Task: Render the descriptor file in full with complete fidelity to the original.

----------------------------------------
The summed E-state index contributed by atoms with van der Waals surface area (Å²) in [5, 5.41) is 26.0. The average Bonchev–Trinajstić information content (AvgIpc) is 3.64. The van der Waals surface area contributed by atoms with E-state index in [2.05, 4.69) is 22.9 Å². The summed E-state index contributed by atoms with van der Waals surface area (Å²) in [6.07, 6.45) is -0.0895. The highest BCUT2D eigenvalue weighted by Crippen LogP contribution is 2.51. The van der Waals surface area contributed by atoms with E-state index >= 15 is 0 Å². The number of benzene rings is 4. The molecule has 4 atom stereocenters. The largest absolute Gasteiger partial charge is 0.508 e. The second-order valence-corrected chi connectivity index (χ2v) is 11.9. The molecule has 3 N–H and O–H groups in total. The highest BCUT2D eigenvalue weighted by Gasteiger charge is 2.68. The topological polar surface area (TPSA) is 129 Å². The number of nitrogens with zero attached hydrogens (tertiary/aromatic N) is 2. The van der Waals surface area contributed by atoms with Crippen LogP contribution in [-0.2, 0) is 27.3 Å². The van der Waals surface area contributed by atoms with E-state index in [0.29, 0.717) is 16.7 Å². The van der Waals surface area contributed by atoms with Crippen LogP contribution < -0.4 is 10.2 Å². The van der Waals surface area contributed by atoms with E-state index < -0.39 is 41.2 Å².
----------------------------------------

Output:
The summed E-state index contributed by atoms with van der Waals surface area (Å²) in [5, 5.41) is 26.0. The average Bonchev–Trinajstić information content (AvgIpc) is 3.64. The van der Waals surface area contributed by atoms with E-state index in [2.05, 4.69) is 22.9 Å². The summed E-state index contributed by atoms with van der Waals surface area (Å²) in [6.07, 6.45) is -0.0895. The highest BCUT2D eigenvalue weighted by Crippen LogP contribution is 2.51. The van der Waals surface area contributed by atoms with E-state index >= 15 is 0 Å². The number of benzene rings is 4. The molecule has 4 atom stereocenters. The largest absolute Gasteiger partial charge is 0.508 e. The second-order valence-corrected chi connectivity index (χ2v) is 11.9. The molecule has 3 N–H and O–H groups in total. The highest BCUT2D eigenvalue weighted by Gasteiger charge is 2.68. The topological polar surface area (TPSA) is 129 Å². The number of nitrogens with zero attached hydrogens (tertiary/aromatic N) is 2. The van der Waals surface area contributed by atoms with Crippen LogP contribution in [-0.2, 0) is 27.3 Å². The van der Waals surface area contributed by atoms with E-state index in [0.29, 0.717) is 16.7 Å². The van der Waals surface area contributed by atoms with Crippen LogP contribution < -0.4 is 10.2 Å². The van der Waals surface area contributed by atoms with E-state index < -0.39 is 41.2 Å².